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Snow White and the Huntsman: Dark Twist on Classic Tale
Ravenna (Theron) tricks Snow White’s (Stewart) father, the king, marries him, kills him and takes over his kingdom. As the result of a spell cast upon her at childhood, she sucks the youth out of beautiful women so she can stay young and pretty forever. She then uses this beauty to grab as much power as she can. Foreseeing a day in which Snow White’s beauty would make her immortal, she locks the girl up in a tower. Years pass and the time has come for Snow White to be of use to the queen, however she manages to escape into the dark forest bordering the kingdom. The queen sends the Huntsman (Hemsworth) to bring her back but he instead turns rogue and pledges to help Snow White cross the forest and reach the rebel stronghold where they can assemble an army to take on the queen and her minions.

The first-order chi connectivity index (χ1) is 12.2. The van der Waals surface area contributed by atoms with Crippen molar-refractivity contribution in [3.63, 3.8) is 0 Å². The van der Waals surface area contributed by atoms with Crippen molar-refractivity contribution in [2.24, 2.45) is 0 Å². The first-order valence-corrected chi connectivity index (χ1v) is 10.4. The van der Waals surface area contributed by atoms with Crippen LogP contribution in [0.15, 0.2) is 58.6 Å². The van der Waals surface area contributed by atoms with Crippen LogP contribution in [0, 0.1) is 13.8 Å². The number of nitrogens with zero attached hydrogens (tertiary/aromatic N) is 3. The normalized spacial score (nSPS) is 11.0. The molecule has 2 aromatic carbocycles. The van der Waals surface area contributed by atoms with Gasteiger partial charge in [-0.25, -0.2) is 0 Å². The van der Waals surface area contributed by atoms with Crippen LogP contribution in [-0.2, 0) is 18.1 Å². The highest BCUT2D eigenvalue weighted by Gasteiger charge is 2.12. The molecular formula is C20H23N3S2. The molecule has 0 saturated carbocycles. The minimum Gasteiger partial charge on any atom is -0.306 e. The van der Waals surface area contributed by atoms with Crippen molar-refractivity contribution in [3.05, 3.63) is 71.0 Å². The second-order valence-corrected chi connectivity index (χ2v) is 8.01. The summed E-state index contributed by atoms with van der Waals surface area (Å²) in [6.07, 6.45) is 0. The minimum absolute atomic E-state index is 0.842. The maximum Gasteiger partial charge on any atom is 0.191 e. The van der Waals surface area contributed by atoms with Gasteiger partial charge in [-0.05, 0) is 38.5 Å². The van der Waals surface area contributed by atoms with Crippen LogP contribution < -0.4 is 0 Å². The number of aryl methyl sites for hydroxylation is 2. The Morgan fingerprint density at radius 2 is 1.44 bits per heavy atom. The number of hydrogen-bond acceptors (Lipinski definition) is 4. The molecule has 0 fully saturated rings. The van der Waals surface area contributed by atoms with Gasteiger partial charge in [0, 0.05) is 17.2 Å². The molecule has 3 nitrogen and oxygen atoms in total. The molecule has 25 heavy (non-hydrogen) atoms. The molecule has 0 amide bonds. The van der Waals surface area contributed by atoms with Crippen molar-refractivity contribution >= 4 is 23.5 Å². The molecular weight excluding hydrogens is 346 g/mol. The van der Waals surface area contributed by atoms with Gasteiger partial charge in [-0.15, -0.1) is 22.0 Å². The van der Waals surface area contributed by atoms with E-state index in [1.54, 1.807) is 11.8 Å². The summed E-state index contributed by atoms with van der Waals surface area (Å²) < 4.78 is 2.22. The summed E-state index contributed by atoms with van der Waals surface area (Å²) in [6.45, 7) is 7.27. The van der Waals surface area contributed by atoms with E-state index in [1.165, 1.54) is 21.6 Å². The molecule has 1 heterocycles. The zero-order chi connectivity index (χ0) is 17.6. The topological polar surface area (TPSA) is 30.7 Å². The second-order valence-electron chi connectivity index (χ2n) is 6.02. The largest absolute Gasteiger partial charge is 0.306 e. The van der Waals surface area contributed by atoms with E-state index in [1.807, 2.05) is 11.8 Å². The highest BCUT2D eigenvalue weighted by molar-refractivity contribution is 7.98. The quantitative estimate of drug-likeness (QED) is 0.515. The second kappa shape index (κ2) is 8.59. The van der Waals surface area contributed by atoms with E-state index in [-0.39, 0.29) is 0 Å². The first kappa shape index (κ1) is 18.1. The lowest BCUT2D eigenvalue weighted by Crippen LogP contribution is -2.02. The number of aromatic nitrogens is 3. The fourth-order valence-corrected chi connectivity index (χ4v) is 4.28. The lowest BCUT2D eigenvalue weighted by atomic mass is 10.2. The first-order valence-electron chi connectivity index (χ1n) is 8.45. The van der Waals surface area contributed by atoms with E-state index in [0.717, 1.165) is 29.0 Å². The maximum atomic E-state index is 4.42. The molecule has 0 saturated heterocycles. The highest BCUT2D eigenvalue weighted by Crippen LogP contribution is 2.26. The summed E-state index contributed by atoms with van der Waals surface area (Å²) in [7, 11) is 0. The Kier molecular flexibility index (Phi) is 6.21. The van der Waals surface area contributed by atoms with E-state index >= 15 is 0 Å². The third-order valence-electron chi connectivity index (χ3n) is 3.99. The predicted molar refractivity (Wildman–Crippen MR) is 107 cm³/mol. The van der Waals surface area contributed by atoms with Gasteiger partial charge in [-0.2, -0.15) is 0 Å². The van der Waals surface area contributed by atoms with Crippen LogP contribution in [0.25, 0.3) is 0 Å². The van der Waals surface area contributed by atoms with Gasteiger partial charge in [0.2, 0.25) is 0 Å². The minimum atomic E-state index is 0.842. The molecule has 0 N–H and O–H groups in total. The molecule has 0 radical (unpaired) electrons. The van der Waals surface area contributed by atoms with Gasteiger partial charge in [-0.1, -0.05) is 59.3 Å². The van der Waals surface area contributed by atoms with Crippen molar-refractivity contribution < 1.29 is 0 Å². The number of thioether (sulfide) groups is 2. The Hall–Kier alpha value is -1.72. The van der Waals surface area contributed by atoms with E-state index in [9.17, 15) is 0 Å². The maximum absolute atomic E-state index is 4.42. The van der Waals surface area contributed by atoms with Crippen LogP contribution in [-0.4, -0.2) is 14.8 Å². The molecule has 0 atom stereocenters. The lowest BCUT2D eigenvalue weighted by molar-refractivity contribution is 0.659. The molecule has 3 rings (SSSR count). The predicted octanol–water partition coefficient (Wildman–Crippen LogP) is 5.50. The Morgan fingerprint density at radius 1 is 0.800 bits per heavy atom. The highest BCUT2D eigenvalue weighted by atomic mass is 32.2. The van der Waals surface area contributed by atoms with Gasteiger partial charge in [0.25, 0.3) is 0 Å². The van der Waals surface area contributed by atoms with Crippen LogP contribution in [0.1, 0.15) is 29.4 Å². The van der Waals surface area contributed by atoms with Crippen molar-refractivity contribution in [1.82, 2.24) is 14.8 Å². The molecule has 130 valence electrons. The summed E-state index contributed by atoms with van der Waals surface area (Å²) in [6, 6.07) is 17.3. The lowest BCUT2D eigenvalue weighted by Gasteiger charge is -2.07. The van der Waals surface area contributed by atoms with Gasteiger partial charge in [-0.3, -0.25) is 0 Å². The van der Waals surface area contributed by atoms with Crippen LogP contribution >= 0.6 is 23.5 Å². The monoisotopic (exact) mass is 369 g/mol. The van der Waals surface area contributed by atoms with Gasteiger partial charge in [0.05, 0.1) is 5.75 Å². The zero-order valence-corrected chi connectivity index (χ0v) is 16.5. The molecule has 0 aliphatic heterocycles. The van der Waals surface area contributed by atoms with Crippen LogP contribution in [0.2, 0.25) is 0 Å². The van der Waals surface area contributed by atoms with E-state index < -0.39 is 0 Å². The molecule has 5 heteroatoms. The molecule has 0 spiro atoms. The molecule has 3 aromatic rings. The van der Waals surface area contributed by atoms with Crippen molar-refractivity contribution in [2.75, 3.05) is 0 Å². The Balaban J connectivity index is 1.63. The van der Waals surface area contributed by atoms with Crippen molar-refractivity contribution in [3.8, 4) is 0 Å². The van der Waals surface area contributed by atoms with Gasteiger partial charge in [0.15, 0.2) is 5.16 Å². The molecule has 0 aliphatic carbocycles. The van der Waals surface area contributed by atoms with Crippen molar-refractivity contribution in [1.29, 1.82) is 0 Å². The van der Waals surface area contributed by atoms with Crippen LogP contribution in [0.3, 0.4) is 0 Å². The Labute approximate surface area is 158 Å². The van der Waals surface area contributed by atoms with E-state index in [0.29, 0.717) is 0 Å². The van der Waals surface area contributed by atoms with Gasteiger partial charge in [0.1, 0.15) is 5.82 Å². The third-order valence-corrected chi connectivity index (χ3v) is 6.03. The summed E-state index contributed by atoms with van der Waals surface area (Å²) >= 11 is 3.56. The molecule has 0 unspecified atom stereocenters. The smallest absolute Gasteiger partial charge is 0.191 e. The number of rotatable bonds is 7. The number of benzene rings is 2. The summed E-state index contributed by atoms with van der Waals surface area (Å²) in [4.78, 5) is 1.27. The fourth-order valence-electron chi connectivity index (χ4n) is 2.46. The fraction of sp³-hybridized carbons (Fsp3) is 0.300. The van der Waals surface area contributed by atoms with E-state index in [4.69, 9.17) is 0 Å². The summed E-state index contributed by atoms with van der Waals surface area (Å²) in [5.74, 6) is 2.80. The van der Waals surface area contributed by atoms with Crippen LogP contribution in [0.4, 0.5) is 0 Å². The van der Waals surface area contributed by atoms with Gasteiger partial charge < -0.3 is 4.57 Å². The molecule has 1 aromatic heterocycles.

The thing about this story is that so much of it has been changed that it’s essentially become a Lord of The Rings-esque film. But while the filmmakers were busy making everything darker and more epic, they forgot to give Snow White a personality. Rooting for a character just because she’s pretty and fairies like her is too much to ask of an audience. Besides, throughout the entire film she’s more of a run-as-fast-as-you-can type of girl - she’s no wilting flower but she’s not a fighter either. Suddenly though during the last act, she’s decked out in full armour, wielding a sword and heading into battle. She’s a blank slate and Stewart doesn’t give her even a tiny sliver of spirit.